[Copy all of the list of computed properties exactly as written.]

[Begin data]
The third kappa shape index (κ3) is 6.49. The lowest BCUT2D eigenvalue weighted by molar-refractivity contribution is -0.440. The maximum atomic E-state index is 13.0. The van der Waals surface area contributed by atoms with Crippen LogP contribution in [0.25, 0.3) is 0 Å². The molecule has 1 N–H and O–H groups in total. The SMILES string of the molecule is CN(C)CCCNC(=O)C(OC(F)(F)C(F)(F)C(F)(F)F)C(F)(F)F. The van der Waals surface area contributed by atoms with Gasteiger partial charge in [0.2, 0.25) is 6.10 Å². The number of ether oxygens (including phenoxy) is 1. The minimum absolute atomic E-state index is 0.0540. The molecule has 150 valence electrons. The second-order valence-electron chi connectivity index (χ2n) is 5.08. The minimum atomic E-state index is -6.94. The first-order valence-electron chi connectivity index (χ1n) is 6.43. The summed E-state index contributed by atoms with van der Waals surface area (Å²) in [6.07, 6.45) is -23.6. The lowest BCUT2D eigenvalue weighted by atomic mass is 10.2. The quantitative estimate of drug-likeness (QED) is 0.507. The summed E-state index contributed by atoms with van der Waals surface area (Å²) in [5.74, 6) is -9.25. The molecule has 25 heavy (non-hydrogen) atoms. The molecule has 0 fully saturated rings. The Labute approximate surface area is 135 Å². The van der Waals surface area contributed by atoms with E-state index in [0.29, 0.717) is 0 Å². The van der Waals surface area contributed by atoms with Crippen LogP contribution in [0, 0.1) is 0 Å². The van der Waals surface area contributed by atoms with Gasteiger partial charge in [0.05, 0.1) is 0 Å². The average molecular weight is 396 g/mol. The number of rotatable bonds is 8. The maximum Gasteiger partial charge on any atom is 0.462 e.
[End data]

The third kappa shape index (κ3) is 6.49. The lowest BCUT2D eigenvalue weighted by molar-refractivity contribution is -0.440. The maximum atomic E-state index is 13.0. The van der Waals surface area contributed by atoms with Crippen LogP contribution in [0.25, 0.3) is 0 Å². The molecule has 1 N–H and O–H groups in total. The SMILES string of the molecule is CN(C)CCCNC(=O)C(OC(F)(F)C(F)(F)C(F)(F)F)C(F)(F)F. The van der Waals surface area contributed by atoms with Gasteiger partial charge in [0.2, 0.25) is 6.10 Å². The number of ether oxygens (including phenoxy) is 1. The minimum absolute atomic E-state index is 0.0540. The molecule has 150 valence electrons. The second-order valence-electron chi connectivity index (χ2n) is 5.08. The minimum atomic E-state index is -6.94. The first-order valence-electron chi connectivity index (χ1n) is 6.43. The summed E-state index contributed by atoms with van der Waals surface area (Å²) in [6.07, 6.45) is -23.6. The lowest BCUT2D eigenvalue weighted by atomic mass is 10.2. The quantitative estimate of drug-likeness (QED) is 0.507. The summed E-state index contributed by atoms with van der Waals surface area (Å²) in [5.74, 6) is -9.25. The molecule has 25 heavy (non-hydrogen) atoms. The molecule has 0 fully saturated rings. The Labute approximate surface area is 135 Å². The van der Waals surface area contributed by atoms with E-state index in [0.29, 0.717) is 0 Å². The van der Waals surface area contributed by atoms with Crippen LogP contribution in [0, 0.1) is 0 Å². The van der Waals surface area contributed by atoms with Gasteiger partial charge in [0.05, 0.1) is 0 Å². The average molecular weight is 396 g/mol. The number of rotatable bonds is 8. The maximum Gasteiger partial charge on any atom is 0.462 e.